Note: Many venues and businesses may continue to maintain individual requirements for masking, as well as proof of COVID-19 vaccination and/or a negative test for entry. Before heading out for any in-person event, confirm it is still taking place and check for any attendance guidelines on the relevant business websites or social media accounts.
Wisconsin Film Festival, through April 14, AMC Madison 6: Back in person after a canceled 2020 and a virtual 2021, the Wisconsin Film Festival continues at Hilldale’s AMC 6 through April 14 with documentaries, dramas, experimental films and animation. The schedule includes a late addition you won’t find if you saved the printed guide: One Second, by director Zhang Yimou (Raise the Red Lantern), a tale of a contest between three individuals for a stolen reel of film, set during the 1960s Cultural Revolution in China (1:15 p.m., April 13). Also on tap: A screening of the underrated Zucker-Abrahams-Zucker gag fest Top Secret!, with David Zucker participating in a post-film Q&A (5:45 p.m., April 12); and director Nira Burstein is scheduled to attend a pair of screenings of her documentary Charm Circle (5:30 p.m., April 12; 12:30 p.m., April 13). Find more details at wifilmfest.org.
Carrie Voigt Schonhoff, Tuesday, April 12, Sun Prairie Public Library, 6:30 p.m.: April is National Poetry Month, and the Madison area has no shortage of quality poets. One of them is Carrie Voigt Schonhoff — who sparingly yet eloquently lays bare her journey into middle age as a widow, a mother and a woman facing the future without quite letting go of the past. She will read from her second book of poetry, The End of the Beginning, a 45-poem collection that showcases the same earnestness she brought to her 2019 debut, The Liminal Space. Voigt Schonhoff’s accessible, distinctly Midwestern voice invites readers deep into her cinematic soul.
Mel Chin, through July 31, Madison Museum of Contemporary Art: There’s Something Happening Here looks back on the 43-year career of conceptual artist Mel Chin with objects, projects, prints and drawings. Concurrently screening in MMoCA’s Imprint Gallery is Chin’s animated film 9-11/9-11, which examines the 2001 terrorist attack on the World Trade Center and the 1973 coup that deposed Chilean president Salvador Allende (and was supported by the U.S. military). View Chin’s lecture during the March 17 opening reception at mmoca.org. Current hours: Noon-6 pm, Friday-Sunday; on display through July 31.
What’s Undermining Our Courts? Wednesday, April 13, Zoom, noon: The League of Women Voters of Wisconsin hosts another in its continuing “Fair Courts” webinar series focusing on the state judiciary issues. The short answer to the question posed by the event title this time around is special interest money and a lack of recusal rules; these topics and others will be discussed by Ed Fallone (Marquette University professor), Lisa Graves (True North Research executive director), Jay Heck (Common Cause in Wisconsin executive director) and moderator Joy Cardin (former WPR radio host). Register here for the Zoom link.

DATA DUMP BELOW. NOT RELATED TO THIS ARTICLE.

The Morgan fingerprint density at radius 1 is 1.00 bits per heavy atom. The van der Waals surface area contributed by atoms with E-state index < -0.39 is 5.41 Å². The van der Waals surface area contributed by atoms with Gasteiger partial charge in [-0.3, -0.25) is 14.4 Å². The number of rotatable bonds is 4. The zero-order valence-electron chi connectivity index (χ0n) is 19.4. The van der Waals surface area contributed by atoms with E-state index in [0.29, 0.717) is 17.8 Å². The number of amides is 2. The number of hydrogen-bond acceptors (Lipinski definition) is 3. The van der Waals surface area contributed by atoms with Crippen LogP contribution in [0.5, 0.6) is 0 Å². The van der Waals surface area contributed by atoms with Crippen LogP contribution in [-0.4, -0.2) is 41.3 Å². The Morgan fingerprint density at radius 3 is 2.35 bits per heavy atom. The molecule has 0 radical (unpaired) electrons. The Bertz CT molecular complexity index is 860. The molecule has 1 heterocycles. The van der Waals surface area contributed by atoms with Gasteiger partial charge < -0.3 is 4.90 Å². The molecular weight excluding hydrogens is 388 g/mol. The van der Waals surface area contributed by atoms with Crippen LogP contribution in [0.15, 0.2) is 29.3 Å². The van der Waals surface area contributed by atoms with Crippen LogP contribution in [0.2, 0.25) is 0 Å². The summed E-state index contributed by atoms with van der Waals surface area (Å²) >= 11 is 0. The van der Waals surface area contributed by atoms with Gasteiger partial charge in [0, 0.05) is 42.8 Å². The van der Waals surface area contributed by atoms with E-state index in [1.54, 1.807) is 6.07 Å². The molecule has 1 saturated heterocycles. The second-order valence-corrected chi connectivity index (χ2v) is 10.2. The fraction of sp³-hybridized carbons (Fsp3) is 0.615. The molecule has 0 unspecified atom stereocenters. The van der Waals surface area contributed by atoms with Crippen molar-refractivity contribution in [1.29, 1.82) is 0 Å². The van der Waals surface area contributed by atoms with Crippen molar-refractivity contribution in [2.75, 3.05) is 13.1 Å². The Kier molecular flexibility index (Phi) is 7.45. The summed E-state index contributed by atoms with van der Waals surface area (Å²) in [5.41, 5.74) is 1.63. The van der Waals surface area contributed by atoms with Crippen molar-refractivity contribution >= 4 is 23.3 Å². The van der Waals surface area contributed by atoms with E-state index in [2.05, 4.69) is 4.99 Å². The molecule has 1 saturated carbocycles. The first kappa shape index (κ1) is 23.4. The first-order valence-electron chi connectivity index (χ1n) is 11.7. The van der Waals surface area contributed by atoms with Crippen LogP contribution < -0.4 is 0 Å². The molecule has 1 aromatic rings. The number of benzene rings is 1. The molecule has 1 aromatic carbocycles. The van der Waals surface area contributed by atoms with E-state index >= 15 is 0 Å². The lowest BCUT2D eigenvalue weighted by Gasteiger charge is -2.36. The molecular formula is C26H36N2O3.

Mildred Harnack: An American Graduate Student at the Center of Berlin’s Underground Resistance to Hitler, Wednesday, April 13, Pyle Center, 4 p.m.: Mildred Fish was a Milwaukee native who earned her bachelor’s and master’s degrees from UW-Madison in the mid-1920s and taught in the English department, as well as writing for the Wisconsin State Journal. She and her husband moved to Berlin in the 1930s and Fish-Harnack ultimately became a leader of the largest underground resistance group in Berlin during Hitler’s rule. But her contributions had been largely forgotten by the general public until her great-great niece, Rebecca Donner, wrote All the Frequent Troubles of Our Days. Donner will speak about Fish-Harnack, her award winning book, and her research for the UW Law School’s annual Mildred Fish-Harnack Human Rights and Democracy Lecture. Register here to attend in person, or here for a Zoom link.
The Final Forte, Wednesday, April 13, Overture Hall, 6:45 pm.: The Bolz Young Artist Competition is an annual Madison Symphony Orchestra event open to performers in grades 9-12. The preliminary and semi-final rounds returned to in-person performance and judging in January, and the four young musicians advancing from the semi-finals are all violinists: Zak Chen, Clark Snavely, Jane Story and Ellen Zhou. The Final Forte concert will feature each performing with the Madison Symphony Orchestra. Tickets to the in-person concert are free, but required; find information at madisonsymphony.org. The concert will also be broadcast live on PBS Wisconsin and Wisconsin Public Radio.